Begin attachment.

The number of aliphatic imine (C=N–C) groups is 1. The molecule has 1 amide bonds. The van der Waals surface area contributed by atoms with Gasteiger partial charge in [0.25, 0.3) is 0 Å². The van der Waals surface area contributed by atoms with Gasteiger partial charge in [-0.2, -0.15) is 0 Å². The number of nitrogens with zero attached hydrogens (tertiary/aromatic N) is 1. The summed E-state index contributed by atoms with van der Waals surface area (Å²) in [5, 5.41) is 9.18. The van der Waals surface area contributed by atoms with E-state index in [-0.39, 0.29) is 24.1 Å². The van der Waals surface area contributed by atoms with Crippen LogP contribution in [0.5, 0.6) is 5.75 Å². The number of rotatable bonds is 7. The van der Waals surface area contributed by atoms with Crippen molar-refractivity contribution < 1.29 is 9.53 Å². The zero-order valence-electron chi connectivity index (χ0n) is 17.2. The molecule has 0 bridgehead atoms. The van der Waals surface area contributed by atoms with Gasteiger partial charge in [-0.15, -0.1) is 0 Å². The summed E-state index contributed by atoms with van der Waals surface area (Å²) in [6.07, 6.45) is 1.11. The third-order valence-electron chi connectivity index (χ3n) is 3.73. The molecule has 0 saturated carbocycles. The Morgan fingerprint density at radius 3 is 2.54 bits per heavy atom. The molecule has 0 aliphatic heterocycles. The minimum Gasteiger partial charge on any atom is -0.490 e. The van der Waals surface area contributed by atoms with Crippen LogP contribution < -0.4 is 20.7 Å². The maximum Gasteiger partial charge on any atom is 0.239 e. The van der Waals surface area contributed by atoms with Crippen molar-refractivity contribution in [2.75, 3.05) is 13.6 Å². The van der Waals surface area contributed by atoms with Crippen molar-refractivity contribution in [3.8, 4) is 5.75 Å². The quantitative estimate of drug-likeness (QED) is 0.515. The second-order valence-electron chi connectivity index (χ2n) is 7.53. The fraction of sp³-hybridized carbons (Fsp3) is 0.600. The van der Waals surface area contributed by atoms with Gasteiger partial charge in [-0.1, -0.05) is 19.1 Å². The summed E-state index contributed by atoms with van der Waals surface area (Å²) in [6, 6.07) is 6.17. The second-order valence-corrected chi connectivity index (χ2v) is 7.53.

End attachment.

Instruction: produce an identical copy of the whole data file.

The number of aliphatic imine (C=N–C) groups is 1. The molecule has 1 amide bonds. The van der Waals surface area contributed by atoms with Gasteiger partial charge in [0.25, 0.3) is 0 Å². The van der Waals surface area contributed by atoms with Gasteiger partial charge in [-0.2, -0.15) is 0 Å². The number of nitrogens with zero attached hydrogens (tertiary/aromatic N) is 1. The summed E-state index contributed by atoms with van der Waals surface area (Å²) in [5, 5.41) is 9.18. The van der Waals surface area contributed by atoms with E-state index in [-0.39, 0.29) is 24.1 Å². The van der Waals surface area contributed by atoms with Crippen LogP contribution in [0.5, 0.6) is 5.75 Å². The number of rotatable bonds is 7. The van der Waals surface area contributed by atoms with Crippen molar-refractivity contribution < 1.29 is 9.53 Å². The zero-order valence-electron chi connectivity index (χ0n) is 17.2. The molecule has 0 bridgehead atoms. The van der Waals surface area contributed by atoms with Gasteiger partial charge in [-0.15, -0.1) is 0 Å². The summed E-state index contributed by atoms with van der Waals surface area (Å²) in [6.07, 6.45) is 1.11. The third-order valence-electron chi connectivity index (χ3n) is 3.73. The molecule has 0 saturated carbocycles. The Morgan fingerprint density at radius 3 is 2.54 bits per heavy atom. The molecule has 0 aliphatic heterocycles. The minimum Gasteiger partial charge on any atom is -0.490 e. The van der Waals surface area contributed by atoms with Crippen LogP contribution < -0.4 is 20.7 Å². The maximum Gasteiger partial charge on any atom is 0.239 e. The van der Waals surface area contributed by atoms with Crippen molar-refractivity contribution in [2.75, 3.05) is 13.6 Å². The van der Waals surface area contributed by atoms with Crippen molar-refractivity contribution in [3.8, 4) is 5.75 Å². The quantitative estimate of drug-likeness (QED) is 0.515. The second-order valence-electron chi connectivity index (χ2n) is 7.53. The fraction of sp³-hybridized carbons (Fsp3) is 0.600. The van der Waals surface area contributed by atoms with Gasteiger partial charge in [-0.1, -0.05) is 19.1 Å². The summed E-state index contributed by atoms with van der Waals surface area (Å²) in [6, 6.07) is 6.17. The second-order valence-corrected chi connectivity index (χ2v) is 7.53.